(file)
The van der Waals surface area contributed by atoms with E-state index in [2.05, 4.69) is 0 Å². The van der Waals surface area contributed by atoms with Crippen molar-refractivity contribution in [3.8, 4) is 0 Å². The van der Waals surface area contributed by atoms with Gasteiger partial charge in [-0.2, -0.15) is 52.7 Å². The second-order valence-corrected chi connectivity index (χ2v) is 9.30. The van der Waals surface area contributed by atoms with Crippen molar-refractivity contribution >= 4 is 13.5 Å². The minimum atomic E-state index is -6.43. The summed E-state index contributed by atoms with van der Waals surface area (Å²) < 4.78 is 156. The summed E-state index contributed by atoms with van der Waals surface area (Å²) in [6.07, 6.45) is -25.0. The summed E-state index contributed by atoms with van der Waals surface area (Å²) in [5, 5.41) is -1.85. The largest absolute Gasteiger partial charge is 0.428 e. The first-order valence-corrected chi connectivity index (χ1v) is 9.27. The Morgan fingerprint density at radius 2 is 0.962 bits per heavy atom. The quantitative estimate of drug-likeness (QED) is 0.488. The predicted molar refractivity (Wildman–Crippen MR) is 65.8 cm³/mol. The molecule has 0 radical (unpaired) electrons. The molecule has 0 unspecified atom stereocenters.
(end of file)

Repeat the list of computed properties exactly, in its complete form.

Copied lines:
The van der Waals surface area contributed by atoms with E-state index in [2.05, 4.69) is 0 Å². The van der Waals surface area contributed by atoms with Crippen molar-refractivity contribution in [3.8, 4) is 0 Å². The van der Waals surface area contributed by atoms with Gasteiger partial charge in [-0.2, -0.15) is 52.7 Å². The second-order valence-corrected chi connectivity index (χ2v) is 9.30. The van der Waals surface area contributed by atoms with Crippen molar-refractivity contribution >= 4 is 13.5 Å². The minimum atomic E-state index is -6.43. The summed E-state index contributed by atoms with van der Waals surface area (Å²) < 4.78 is 156. The summed E-state index contributed by atoms with van der Waals surface area (Å²) in [6.07, 6.45) is -25.0. The summed E-state index contributed by atoms with van der Waals surface area (Å²) in [5, 5.41) is -1.85. The largest absolute Gasteiger partial charge is 0.428 e. The first-order valence-corrected chi connectivity index (χ1v) is 9.27. The Morgan fingerprint density at radius 2 is 0.962 bits per heavy atom. The quantitative estimate of drug-likeness (QED) is 0.488. The predicted molar refractivity (Wildman–Crippen MR) is 65.8 cm³/mol. The molecule has 0 radical (unpaired) electrons. The molecule has 0 unspecified atom stereocenters.